A car crash compensation settlement of €60,000 has been approved in the Circuit Civil Court between a 64-year-old librarian and the former Bank of Ireland Governor Laurence Crowley after the latter admitted liability for road traffic accident that occurred in August 2015.
The librarian, Mr Barrett, submitted the personal injury compensation action against Mr Crowley and O’Flaherty Holdings Limited (the registered owners of the car) as a result of the injuries he suffered in the car crash at Monkstown Crescent, Dublin.
The court sitting was scheduled to hear Mr Barrett’s testimony regarding his injuries following the incident and the medical reports. Mr Crowley was not in the Circuit Civil Court for the legal proceedings. Mr Barratt advised presiding Judge Mr Justice Groarke that he had experienced shock and trauma due to the collision.
Mr Barrett had a prior history of suffering from anxiety disorder and the accident brought on subsequent attacks. Mr Barrett was taken to the emergency department of St Vincent’s University Hospital where Dr Nigel Salter, consultant in emergency medicine, treated him.
Mr Barrett told Justice Groarke that he did not suffer any bone fractures due to the car collision in Monkstown. Despite this he was still prescribed a course of anti-inflammatory and pain killing medication to tackle injuries on his chest and abdomen.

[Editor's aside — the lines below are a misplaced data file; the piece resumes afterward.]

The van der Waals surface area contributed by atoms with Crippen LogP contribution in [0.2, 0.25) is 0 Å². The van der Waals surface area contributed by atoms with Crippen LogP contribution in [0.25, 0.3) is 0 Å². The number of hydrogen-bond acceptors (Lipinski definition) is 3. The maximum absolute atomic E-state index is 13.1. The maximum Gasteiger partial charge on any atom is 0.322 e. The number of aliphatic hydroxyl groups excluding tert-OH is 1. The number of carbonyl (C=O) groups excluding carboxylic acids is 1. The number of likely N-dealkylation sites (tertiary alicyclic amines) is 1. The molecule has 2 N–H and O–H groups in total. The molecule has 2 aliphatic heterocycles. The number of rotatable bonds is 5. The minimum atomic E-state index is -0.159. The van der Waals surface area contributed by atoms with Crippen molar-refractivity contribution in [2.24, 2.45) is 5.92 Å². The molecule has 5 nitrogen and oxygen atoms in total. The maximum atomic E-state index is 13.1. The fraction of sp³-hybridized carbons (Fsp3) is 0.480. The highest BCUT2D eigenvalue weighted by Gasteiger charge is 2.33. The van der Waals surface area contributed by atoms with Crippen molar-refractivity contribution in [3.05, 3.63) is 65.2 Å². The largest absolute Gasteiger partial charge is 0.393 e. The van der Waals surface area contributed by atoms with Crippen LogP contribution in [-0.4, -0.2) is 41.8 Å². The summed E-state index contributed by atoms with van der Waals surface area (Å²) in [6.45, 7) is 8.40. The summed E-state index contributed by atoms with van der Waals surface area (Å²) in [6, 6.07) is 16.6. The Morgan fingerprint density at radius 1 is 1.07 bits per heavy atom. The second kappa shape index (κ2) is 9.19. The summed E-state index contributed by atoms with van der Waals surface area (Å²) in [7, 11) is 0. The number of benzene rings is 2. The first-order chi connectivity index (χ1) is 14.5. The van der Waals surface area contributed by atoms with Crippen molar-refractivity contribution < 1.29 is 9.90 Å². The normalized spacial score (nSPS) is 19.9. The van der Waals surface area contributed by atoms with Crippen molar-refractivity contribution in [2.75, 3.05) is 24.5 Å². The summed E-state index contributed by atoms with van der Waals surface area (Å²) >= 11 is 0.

Mr Crowley had been driving the Mercedes 300 car in a negligent fashion when the crash took place according to the allegations of Mr Barrett. Mr Barrett informed the Judge that on August 29th 2015 he was a passenger in a vehicle when a car driven by Mr Crowley came out from a minor road and crashed into the car he was in.
Mr Barrett said that he was of the opinion that Mr Crowley was driving at an excessive speed and that the driver had not shown an appropriate level of awareness for other road users.
Mr Barratt’s legal representative in the Circuit Civil Court, Barrister Ivan Daly appearing with HJ Ward Solicitors, told Judge Justice Raymond Groarke that there had been an acceptance of liability by the defendants. Due to this, and following an assessment of damages, there had been an agreement to settle the case which could now be struck out with an order for costs.
Source: Personal Injury News
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